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Prints for the People

Opens 25 July

An exhibition of popular lithographs produced in the 1930s and 40s to bring good art to ordinary people at affordable prices. All works are for sale and include School Prints, Lyons Lithographs and Coronation Suite lithographs. The post-war School Prints scheme commissioned work from well-known contemporary artists to give children access to good quality works of art in a time of austerity.

With the admirable aim of making good art accessible to everyone, several series of prints were issued in Britain in the years around the Second World War. At a time when there were few public galleries – certainly outside London – the opportunity to see contemporary works of art was very limited.

But there was an enthusiasm to find out about (and to acquire) new art – as for other forms of culture. And just as Penguin Books brought literature to the masses, and the BBC's Third Programme brought music, art was made available by several enterprises, including the School Prints and Lyons Lithographs.

Printed on flimsy paper and with limited inks, due to wartime constraints, remarkably few of these popular lithographs have survived. Although most were issued in editions of over 1000, the heavy wear and tear they received (often stuck directly to walls in busy places) means that – 70 years on – copies in good condition are scarce.

While the series commissioned works from some of the foremost artists of the day (including Julian Trevelyan, Henry Moore, Edward Bawden, and John Piper) the prints' themes and styles are comforting rather than cutting-edge. Despite wartime angst, the overriding mood is of optimism. For us today they present a nostalgic picture of a past time.

The pre-War Contemporary Lithographs (1937-38), for distribution to schools and colleges, were pioneering. Building on the popularity of poster-prints produced by Shell-Mex, London Transport and others, they sought to inspire students by giving them familiarity with contemporary art, with an egalitarian spirit which inspired many of the other series.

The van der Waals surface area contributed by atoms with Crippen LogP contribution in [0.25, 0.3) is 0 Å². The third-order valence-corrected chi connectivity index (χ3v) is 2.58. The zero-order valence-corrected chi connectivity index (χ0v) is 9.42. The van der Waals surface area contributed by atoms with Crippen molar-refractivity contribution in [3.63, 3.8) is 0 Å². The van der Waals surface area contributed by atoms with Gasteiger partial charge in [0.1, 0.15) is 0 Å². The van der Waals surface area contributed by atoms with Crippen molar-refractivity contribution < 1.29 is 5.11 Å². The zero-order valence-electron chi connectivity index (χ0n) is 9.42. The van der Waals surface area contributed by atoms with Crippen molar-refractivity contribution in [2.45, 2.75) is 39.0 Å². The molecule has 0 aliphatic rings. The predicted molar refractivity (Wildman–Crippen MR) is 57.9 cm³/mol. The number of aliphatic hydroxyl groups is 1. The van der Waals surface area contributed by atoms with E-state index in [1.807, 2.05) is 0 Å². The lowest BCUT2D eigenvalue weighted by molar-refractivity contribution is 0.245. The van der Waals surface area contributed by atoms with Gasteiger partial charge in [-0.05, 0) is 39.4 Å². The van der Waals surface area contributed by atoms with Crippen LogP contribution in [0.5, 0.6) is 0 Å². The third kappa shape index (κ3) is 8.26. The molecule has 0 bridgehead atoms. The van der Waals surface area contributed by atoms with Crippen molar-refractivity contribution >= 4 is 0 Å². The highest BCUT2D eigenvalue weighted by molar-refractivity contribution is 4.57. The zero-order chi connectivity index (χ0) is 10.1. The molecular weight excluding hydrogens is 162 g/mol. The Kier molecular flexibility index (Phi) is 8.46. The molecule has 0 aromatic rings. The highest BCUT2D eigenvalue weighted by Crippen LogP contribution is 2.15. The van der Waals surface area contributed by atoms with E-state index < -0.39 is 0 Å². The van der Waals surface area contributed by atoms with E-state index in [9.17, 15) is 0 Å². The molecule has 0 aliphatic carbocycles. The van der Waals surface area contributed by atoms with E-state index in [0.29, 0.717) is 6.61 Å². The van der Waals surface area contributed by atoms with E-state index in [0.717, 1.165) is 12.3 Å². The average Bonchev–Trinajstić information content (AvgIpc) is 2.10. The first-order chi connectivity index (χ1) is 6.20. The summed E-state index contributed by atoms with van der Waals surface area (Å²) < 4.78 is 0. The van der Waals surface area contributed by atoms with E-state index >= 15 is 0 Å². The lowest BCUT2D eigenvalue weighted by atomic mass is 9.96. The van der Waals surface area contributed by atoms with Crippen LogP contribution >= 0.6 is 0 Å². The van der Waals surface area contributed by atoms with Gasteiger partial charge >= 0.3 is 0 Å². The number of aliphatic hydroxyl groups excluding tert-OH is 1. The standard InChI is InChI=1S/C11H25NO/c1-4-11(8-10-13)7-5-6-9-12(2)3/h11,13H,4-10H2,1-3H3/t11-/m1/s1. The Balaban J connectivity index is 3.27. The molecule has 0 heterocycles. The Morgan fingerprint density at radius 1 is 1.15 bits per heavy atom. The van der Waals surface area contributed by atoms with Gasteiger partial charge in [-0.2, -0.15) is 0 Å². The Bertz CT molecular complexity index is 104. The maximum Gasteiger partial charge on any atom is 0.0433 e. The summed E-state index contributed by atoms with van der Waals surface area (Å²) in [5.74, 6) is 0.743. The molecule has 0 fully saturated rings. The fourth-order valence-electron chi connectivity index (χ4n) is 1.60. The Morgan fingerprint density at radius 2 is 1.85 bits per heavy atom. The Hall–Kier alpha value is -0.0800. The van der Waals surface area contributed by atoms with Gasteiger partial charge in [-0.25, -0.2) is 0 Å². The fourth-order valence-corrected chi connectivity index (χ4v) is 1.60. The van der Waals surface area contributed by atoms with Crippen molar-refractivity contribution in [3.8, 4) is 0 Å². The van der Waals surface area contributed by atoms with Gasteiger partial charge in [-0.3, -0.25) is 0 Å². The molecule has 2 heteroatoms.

With shades of Socialist improvement, the large CEMA prints (1942-45), produced by the Council for the Encouragement of Music and the Arts (a forerunner of the Arts Council), were to be hung “where war workers congregate”. A plan to produce a print for each month of the year, seems to have floundered.

The School Prints (1946-51) were set up on a subscription basis, with schools asked to sign up for four prints a term “as a means of giving school children an understanding of contemporary art”. After two successful series using British artists, a third series expanded to invite artists from across the pond (including Picasso, Dufy and Matisse) to take part. Whether it was too adventurous, or not to the taste of the British public, the series flopped. Later series (including for the Festival of Britain) returned to safer domestic ground.

Among the best know are the Lyons Lithographs (1947-55), originally conceived just after the war to provide redecoration for the Lyons Teashops at a time when materials for refurbishment were not available. Such was their popularity that customers wanted to buy them, and the canny producers ensured that they were available to customers “at a price within reach of the slenderest purse”, with further discounts for staff. Forty Lyons Lithographs were issued over a period of 9 years.

The brainchild of artist Edwin LaDell, head of Lithography at the Royal College of Art, the celebratory Coronation Suite (1953) was issued in a smaller edition of 50 copies.

This exhibition is in partnership with Gwen Hughes Fine Art. Based in South West London, Gwen Hughes deals in Modern British paintings and prints.